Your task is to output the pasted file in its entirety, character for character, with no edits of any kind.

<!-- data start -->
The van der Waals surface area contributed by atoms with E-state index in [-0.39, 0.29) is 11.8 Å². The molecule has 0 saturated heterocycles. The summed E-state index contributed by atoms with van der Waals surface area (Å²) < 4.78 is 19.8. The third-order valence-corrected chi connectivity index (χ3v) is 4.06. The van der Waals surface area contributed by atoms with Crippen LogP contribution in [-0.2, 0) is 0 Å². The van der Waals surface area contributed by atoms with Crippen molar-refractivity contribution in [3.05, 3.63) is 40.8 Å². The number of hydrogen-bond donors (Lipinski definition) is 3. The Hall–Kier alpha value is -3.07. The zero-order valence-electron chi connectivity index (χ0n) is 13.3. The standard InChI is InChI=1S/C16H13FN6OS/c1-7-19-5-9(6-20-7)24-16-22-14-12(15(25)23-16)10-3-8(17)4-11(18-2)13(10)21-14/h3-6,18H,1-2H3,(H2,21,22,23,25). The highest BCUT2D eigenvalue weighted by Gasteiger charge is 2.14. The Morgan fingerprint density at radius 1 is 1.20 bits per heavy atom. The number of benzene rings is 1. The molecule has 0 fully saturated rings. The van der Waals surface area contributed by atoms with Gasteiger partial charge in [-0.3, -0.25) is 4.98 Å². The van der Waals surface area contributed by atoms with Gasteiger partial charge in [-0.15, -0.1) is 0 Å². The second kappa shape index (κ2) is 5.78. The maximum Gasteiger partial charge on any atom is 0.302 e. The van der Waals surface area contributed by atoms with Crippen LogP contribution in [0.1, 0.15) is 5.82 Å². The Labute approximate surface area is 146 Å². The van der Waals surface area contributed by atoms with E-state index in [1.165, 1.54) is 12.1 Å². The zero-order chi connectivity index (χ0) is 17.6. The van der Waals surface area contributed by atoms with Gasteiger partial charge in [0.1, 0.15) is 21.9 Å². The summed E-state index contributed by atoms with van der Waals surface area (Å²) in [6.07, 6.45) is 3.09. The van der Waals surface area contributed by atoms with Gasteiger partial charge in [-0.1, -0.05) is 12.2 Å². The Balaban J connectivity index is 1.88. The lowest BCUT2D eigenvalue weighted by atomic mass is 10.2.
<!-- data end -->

The van der Waals surface area contributed by atoms with E-state index in [-0.39, 0.29) is 11.8 Å². The molecule has 0 saturated heterocycles. The summed E-state index contributed by atoms with van der Waals surface area (Å²) < 4.78 is 19.8. The third-order valence-corrected chi connectivity index (χ3v) is 4.06. The van der Waals surface area contributed by atoms with Crippen LogP contribution in [-0.2, 0) is 0 Å². The van der Waals surface area contributed by atoms with Crippen molar-refractivity contribution in [3.05, 3.63) is 40.8 Å². The number of hydrogen-bond donors (Lipinski definition) is 3. The Hall–Kier alpha value is -3.07. The zero-order valence-electron chi connectivity index (χ0n) is 13.3. The standard InChI is InChI=1S/C16H13FN6OS/c1-7-19-5-9(6-20-7)24-16-22-14-12(15(25)23-16)10-3-8(17)4-11(18-2)13(10)21-14/h3-6,18H,1-2H3,(H2,21,22,23,25). The highest BCUT2D eigenvalue weighted by Gasteiger charge is 2.14. The Morgan fingerprint density at radius 1 is 1.20 bits per heavy atom. The number of benzene rings is 1. The molecule has 0 fully saturated rings. The van der Waals surface area contributed by atoms with Gasteiger partial charge in [-0.3, -0.25) is 4.98 Å². The van der Waals surface area contributed by atoms with Gasteiger partial charge in [-0.15, -0.1) is 0 Å². The second kappa shape index (κ2) is 5.78. The maximum Gasteiger partial charge on any atom is 0.302 e. The van der Waals surface area contributed by atoms with Crippen LogP contribution in [0.1, 0.15) is 5.82 Å². The Labute approximate surface area is 146 Å². The van der Waals surface area contributed by atoms with E-state index in [1.165, 1.54) is 12.1 Å². The zero-order chi connectivity index (χ0) is 17.6. The van der Waals surface area contributed by atoms with Gasteiger partial charge in [0.1, 0.15) is 21.9 Å². The summed E-state index contributed by atoms with van der Waals surface area (Å²) in [6.07, 6.45) is 3.09. The van der Waals surface area contributed by atoms with Gasteiger partial charge in [-0.1, -0.05) is 12.2 Å². The Balaban J connectivity index is 1.88. The lowest BCUT2D eigenvalue weighted by atomic mass is 10.2.